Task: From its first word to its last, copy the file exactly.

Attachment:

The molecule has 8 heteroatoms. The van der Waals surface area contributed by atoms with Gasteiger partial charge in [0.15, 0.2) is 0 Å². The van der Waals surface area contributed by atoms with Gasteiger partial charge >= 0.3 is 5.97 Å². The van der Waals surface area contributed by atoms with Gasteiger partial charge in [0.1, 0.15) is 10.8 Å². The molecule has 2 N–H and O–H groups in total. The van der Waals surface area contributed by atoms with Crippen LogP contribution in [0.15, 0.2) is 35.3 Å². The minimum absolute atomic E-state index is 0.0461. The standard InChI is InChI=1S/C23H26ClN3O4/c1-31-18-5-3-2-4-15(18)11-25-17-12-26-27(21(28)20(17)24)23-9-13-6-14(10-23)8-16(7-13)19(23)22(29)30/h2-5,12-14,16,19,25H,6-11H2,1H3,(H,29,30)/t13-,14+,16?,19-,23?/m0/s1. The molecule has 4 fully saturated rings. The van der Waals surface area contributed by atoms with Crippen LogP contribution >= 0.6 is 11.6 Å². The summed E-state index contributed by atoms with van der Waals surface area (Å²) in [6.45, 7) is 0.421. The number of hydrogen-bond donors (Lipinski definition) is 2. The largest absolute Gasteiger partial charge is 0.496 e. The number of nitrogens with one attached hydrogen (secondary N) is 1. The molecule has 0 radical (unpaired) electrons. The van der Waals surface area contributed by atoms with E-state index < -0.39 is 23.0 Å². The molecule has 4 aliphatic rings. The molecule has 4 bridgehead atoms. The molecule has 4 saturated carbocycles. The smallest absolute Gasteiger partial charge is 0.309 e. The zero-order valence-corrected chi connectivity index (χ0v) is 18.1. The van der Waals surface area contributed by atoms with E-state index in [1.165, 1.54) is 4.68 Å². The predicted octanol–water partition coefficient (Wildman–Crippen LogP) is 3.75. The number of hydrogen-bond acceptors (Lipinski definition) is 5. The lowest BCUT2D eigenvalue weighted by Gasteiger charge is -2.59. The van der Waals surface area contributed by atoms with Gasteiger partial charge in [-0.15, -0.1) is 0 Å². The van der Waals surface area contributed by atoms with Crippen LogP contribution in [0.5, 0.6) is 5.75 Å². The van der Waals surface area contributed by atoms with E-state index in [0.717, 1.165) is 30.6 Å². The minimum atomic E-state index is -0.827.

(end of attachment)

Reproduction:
The molecule has 8 heteroatoms. The van der Waals surface area contributed by atoms with Gasteiger partial charge in [0.15, 0.2) is 0 Å². The van der Waals surface area contributed by atoms with Gasteiger partial charge >= 0.3 is 5.97 Å². The van der Waals surface area contributed by atoms with Gasteiger partial charge in [0.1, 0.15) is 10.8 Å². The molecule has 2 N–H and O–H groups in total. The van der Waals surface area contributed by atoms with Crippen LogP contribution in [0.15, 0.2) is 35.3 Å². The minimum absolute atomic E-state index is 0.0461. The standard InChI is InChI=1S/C23H26ClN3O4/c1-31-18-5-3-2-4-15(18)11-25-17-12-26-27(21(28)20(17)24)23-9-13-6-14(10-23)8-16(7-13)19(23)22(29)30/h2-5,12-14,16,19,25H,6-11H2,1H3,(H,29,30)/t13-,14+,16?,19-,23?/m0/s1. The molecule has 4 fully saturated rings. The van der Waals surface area contributed by atoms with Crippen LogP contribution >= 0.6 is 11.6 Å². The summed E-state index contributed by atoms with van der Waals surface area (Å²) in [6.45, 7) is 0.421. The number of hydrogen-bond donors (Lipinski definition) is 2. The largest absolute Gasteiger partial charge is 0.496 e. The number of nitrogens with one attached hydrogen (secondary N) is 1. The molecule has 0 radical (unpaired) electrons. The van der Waals surface area contributed by atoms with E-state index < -0.39 is 23.0 Å². The molecule has 4 aliphatic rings. The molecule has 4 bridgehead atoms. The molecule has 4 saturated carbocycles. The smallest absolute Gasteiger partial charge is 0.309 e. The zero-order valence-corrected chi connectivity index (χ0v) is 18.1. The van der Waals surface area contributed by atoms with E-state index in [1.165, 1.54) is 4.68 Å². The predicted octanol–water partition coefficient (Wildman–Crippen LogP) is 3.75. The number of hydrogen-bond acceptors (Lipinski definition) is 5. The lowest BCUT2D eigenvalue weighted by Gasteiger charge is -2.59. The van der Waals surface area contributed by atoms with Gasteiger partial charge in [-0.15, -0.1) is 0 Å². The van der Waals surface area contributed by atoms with Crippen LogP contribution in [0.5, 0.6) is 5.75 Å². The van der Waals surface area contributed by atoms with E-state index in [0.717, 1.165) is 30.6 Å². The minimum atomic E-state index is -0.827.